and studied her house. He was taller and nicer looking than she’d expected. She
dropped the curtain and stepped back, hoping he hadn’t seen her spying. She
pressed her hands together and tapped her index fingers against her lips,
unable to hold back her grin. Blake had finally arrived!
A
knock of confidence, not apprehension, sounded at the main entrance. Sophie
hurried to her bedroom door, which opened onto the main entryway, then held her
breath and listened. Blake stood on her porch, introducing himself to the
butler. Sophie could barely hold back her giddiness. She bounced on her toes as
Blake told the butler he had an appointment with her. His voice, deeper than
she’d imagined, floated through the open transom window above her like a
beautiful cello solo at the symphony.
She
patted her hair, hoping the humidity of the warm day hadn’t sent it spiraling
in rebellious curls. The swish of silk accompanied her as she hurried across
the room to the full-length oval mirror that stood in one corner. Pressing a
hand over her chest to calm her pounding heart, she surveyed her deep purple
gown. Was the fabric too dark? She’d chosen the violet silk taffeta because her
brightly colored day dresses made her appear younger, but today, she wanted to
look the twenty-two-year-old woman she was. Turning sideways, she checked her
bustle and bow, making sure they were straight. Everything was as orderly as it
could be. Would Blake like what he saw? Would he think her too short? Her light
brown hair too nondescript?
Flicking
a piece of lint off her bodice, she turned and faced the door. She would know
soon enough. After more than a year of correspondence, Blake knew everything
about her, and he had adamantly insisted that none of it mattered. He’d fallen
in love with her through her enchanting missives, and he wanted her for his
wife.
A
vicious knock rattled the glass in the transom, and Sophie jumped. The
apprehension racing through her was less about meeting Blake and more about the
fact that she hadn’t told her parents about him. They would have cut off her
correspondence faster than their gardener could lop off the head of a snake.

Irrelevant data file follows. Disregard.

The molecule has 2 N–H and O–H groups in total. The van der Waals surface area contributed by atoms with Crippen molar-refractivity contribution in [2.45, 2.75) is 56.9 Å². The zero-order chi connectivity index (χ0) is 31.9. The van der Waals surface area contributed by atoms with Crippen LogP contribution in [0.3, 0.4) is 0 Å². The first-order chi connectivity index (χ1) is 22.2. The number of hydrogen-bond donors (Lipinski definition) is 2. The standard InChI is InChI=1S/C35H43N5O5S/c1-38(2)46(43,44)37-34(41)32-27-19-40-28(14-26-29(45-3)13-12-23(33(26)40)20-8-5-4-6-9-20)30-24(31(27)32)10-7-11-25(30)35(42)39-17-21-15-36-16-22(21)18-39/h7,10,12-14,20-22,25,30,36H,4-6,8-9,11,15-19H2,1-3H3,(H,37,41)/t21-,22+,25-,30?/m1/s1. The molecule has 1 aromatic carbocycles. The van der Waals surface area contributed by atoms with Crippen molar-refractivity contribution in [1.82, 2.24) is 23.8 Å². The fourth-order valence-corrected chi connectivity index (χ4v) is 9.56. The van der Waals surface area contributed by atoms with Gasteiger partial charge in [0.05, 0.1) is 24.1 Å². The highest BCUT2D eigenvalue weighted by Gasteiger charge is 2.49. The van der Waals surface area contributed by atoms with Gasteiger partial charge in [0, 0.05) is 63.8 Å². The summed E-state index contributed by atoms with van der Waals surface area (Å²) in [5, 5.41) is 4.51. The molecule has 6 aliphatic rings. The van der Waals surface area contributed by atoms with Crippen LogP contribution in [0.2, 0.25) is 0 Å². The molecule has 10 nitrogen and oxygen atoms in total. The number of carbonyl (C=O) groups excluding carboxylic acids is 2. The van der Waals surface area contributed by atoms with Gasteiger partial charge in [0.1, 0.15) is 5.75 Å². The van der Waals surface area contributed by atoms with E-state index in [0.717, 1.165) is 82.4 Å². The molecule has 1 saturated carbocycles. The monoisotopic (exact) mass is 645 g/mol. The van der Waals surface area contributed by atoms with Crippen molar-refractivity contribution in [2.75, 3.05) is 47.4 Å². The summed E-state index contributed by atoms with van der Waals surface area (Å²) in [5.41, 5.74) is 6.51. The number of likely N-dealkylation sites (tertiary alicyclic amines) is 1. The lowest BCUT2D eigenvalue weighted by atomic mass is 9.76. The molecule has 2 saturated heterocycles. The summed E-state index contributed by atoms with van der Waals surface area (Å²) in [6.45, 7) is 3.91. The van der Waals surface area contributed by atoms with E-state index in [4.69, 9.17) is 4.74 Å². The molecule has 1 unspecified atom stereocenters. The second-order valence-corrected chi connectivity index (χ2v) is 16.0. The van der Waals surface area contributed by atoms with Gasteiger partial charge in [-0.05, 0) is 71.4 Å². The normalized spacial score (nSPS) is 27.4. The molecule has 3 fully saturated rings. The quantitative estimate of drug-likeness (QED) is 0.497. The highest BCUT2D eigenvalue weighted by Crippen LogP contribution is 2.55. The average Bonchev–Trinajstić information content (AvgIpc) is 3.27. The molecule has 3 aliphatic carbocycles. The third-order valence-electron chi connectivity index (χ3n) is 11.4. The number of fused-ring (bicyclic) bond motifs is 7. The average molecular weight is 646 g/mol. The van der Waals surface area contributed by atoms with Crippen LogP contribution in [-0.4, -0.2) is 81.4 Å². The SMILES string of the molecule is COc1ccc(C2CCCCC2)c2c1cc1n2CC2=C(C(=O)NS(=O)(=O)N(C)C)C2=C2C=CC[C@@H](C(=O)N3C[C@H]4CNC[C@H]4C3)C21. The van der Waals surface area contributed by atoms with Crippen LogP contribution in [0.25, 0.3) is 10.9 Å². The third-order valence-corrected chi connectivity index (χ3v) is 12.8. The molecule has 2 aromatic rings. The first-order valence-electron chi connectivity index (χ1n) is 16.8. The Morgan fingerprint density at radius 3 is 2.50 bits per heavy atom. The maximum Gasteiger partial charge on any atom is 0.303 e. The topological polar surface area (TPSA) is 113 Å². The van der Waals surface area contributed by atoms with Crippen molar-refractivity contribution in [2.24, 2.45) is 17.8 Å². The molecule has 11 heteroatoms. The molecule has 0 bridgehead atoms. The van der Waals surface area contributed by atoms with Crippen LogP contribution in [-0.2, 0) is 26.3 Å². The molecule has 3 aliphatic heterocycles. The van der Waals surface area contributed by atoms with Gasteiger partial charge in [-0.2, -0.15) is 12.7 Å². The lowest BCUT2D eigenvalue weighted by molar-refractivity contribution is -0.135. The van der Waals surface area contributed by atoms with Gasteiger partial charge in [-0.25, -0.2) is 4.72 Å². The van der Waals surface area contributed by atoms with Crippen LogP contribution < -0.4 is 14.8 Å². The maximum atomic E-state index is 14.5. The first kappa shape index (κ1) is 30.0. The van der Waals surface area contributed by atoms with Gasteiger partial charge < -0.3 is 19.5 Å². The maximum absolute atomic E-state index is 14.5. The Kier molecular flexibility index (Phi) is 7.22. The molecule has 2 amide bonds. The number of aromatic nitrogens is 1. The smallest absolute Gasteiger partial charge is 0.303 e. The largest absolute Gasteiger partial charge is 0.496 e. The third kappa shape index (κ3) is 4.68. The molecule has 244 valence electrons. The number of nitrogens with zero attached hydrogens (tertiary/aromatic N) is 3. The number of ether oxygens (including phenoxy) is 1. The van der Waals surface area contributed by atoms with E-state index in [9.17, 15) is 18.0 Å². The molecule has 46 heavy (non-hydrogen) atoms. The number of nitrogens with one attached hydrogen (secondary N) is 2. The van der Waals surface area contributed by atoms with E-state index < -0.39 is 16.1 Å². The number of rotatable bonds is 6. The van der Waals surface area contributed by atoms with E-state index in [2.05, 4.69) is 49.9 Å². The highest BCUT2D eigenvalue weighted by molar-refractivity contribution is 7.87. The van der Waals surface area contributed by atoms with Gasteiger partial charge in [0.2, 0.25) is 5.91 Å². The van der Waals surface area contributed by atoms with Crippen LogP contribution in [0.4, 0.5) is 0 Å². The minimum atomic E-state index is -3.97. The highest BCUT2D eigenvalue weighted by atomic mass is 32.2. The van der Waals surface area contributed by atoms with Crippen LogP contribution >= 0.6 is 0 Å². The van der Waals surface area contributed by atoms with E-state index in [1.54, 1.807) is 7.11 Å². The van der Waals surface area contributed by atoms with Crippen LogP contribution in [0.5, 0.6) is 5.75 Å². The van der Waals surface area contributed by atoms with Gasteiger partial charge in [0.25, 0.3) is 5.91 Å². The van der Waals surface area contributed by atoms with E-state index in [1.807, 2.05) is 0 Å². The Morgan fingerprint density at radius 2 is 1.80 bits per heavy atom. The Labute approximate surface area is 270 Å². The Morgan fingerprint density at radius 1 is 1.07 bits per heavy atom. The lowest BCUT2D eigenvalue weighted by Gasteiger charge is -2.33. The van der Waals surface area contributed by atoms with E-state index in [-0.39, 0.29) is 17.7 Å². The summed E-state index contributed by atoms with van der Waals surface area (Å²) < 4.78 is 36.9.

But it was too late now. She attempted to swallow the lump lodged in her
throat, but it refused to move.
Her
mother walked in, her whole face pinched like a prune, and quickly closed the
door. She stood there facing it for a long moment, her head down, then heaved a
loud, exaggerated sigh.
Not
a good sign.
Finally,
her mother turned. “You have a guest, Sophia—a male guest.” One eyebrow lifted.
“Would you care to explain to me how you are acquainted with this man,
especially since neither your father nor I have ever met him?”
Sophie
pressed a hand to her throat. She knew this wouldn’t be easy. “His name is
Blake Sheppard. He and I have been corresponding for over a year.”
Her
mother’s brown eyes widened. “A year? But how? I’ve never seen a letter from
him in the mail.”
Ducking
her head, Sophie stilled her hands and held them in front of her. “Ruthie sent
and received them for me. Blake is her cousin—and a gentleman.”
“A
gentleman doesn’t go behind the backs of a young woman’s parents to contact
her.” Maintaining her stiff stance, her mother puckered her lips. “So, you’ve
been deceiving your father and me?”
Wincing,
Sophie turned toward the front window. “Would you have allowed me to correspond
with Blake if I’d told you about him?”
“Proper
ladies don’t exchange letters with men they’ve never been introduced to, and
certainly not without parental approval.”
Drawing
a steadying breath, Sophie turned to face her mother. She’d known this would be
a battle. “Mother, please. Blake is a good man. Ask me anything about him.”
“There’s
no need. We will go out to the parlor, share a cup of tea, and then you’ll make
excuses that will send him on his way. Is that clear?”
Sophie
gasped. “But he’s traveled so far, and I’ve waited so long to meet him.” She
despised the pleading in her voice. Why couldn’t her parents let her grow up
like her sister? A wheeze squeaked out of her throat. She had to stay calm. The